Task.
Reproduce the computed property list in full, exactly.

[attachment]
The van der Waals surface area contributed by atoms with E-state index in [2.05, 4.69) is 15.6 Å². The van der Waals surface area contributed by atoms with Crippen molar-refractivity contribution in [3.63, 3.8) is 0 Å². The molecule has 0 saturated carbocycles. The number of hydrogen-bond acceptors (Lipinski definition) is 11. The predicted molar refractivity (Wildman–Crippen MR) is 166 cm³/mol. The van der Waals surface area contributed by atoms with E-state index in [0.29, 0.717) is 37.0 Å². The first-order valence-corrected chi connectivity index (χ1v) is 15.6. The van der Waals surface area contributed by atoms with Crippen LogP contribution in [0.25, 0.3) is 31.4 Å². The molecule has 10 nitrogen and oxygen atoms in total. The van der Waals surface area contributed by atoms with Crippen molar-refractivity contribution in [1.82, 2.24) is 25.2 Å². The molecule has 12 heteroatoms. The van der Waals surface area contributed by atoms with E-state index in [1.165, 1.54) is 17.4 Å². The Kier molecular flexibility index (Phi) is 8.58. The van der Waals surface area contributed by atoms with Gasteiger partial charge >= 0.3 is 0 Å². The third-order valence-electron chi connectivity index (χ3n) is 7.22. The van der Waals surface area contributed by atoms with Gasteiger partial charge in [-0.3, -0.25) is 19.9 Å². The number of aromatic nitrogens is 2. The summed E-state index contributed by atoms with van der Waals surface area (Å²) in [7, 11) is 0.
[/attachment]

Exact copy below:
The van der Waals surface area contributed by atoms with E-state index in [2.05, 4.69) is 15.6 Å². The van der Waals surface area contributed by atoms with Crippen molar-refractivity contribution in [3.63, 3.8) is 0 Å². The molecule has 0 saturated carbocycles. The number of hydrogen-bond acceptors (Lipinski definition) is 11. The predicted molar refractivity (Wildman–Crippen MR) is 166 cm³/mol. The van der Waals surface area contributed by atoms with E-state index in [0.29, 0.717) is 37.0 Å². The first-order valence-corrected chi connectivity index (χ1v) is 15.6. The van der Waals surface area contributed by atoms with Crippen LogP contribution in [0.25, 0.3) is 31.4 Å². The molecule has 10 nitrogen and oxygen atoms in total. The van der Waals surface area contributed by atoms with Crippen molar-refractivity contribution in [1.82, 2.24) is 25.2 Å². The molecule has 12 heteroatoms. The van der Waals surface area contributed by atoms with E-state index in [1.165, 1.54) is 17.4 Å². The Kier molecular flexibility index (Phi) is 8.58. The van der Waals surface area contributed by atoms with Gasteiger partial charge >= 0.3 is 0 Å². The third-order valence-electron chi connectivity index (χ3n) is 7.22. The van der Waals surface area contributed by atoms with Gasteiger partial charge in [-0.3, -0.25) is 19.9 Å². The number of aromatic nitrogens is 2. The summed E-state index contributed by atoms with van der Waals surface area (Å²) in [7, 11) is 0.